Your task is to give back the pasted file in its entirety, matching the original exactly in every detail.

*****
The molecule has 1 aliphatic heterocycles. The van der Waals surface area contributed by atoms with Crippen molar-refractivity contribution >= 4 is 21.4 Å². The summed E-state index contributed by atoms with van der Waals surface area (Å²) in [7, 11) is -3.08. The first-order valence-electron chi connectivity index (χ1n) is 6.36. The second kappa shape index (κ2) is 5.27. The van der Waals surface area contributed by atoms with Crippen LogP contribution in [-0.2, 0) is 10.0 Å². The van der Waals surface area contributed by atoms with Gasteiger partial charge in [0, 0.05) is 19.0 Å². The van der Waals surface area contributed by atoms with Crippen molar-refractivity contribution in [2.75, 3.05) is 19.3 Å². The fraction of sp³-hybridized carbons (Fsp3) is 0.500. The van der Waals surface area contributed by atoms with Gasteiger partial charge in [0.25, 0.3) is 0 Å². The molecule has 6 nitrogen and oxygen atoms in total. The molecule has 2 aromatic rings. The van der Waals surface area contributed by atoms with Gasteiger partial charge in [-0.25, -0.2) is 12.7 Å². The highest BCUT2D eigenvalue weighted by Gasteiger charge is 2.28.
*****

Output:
The molecule has 1 aliphatic heterocycles. The van der Waals surface area contributed by atoms with Crippen molar-refractivity contribution >= 4 is 21.4 Å². The summed E-state index contributed by atoms with van der Waals surface area (Å²) in [7, 11) is -3.08. The first-order valence-electron chi connectivity index (χ1n) is 6.36. The second kappa shape index (κ2) is 5.27. The van der Waals surface area contributed by atoms with Crippen LogP contribution in [-0.2, 0) is 10.0 Å². The van der Waals surface area contributed by atoms with Gasteiger partial charge in [0, 0.05) is 19.0 Å². The van der Waals surface area contributed by atoms with Crippen molar-refractivity contribution in [2.75, 3.05) is 19.3 Å². The fraction of sp³-hybridized carbons (Fsp3) is 0.500. The van der Waals surface area contributed by atoms with Gasteiger partial charge in [0.25, 0.3) is 0 Å². The molecule has 6 nitrogen and oxygen atoms in total. The molecule has 2 aromatic rings. The van der Waals surface area contributed by atoms with Gasteiger partial charge in [-0.25, -0.2) is 12.7 Å². The highest BCUT2D eigenvalue weighted by Gasteiger charge is 2.28.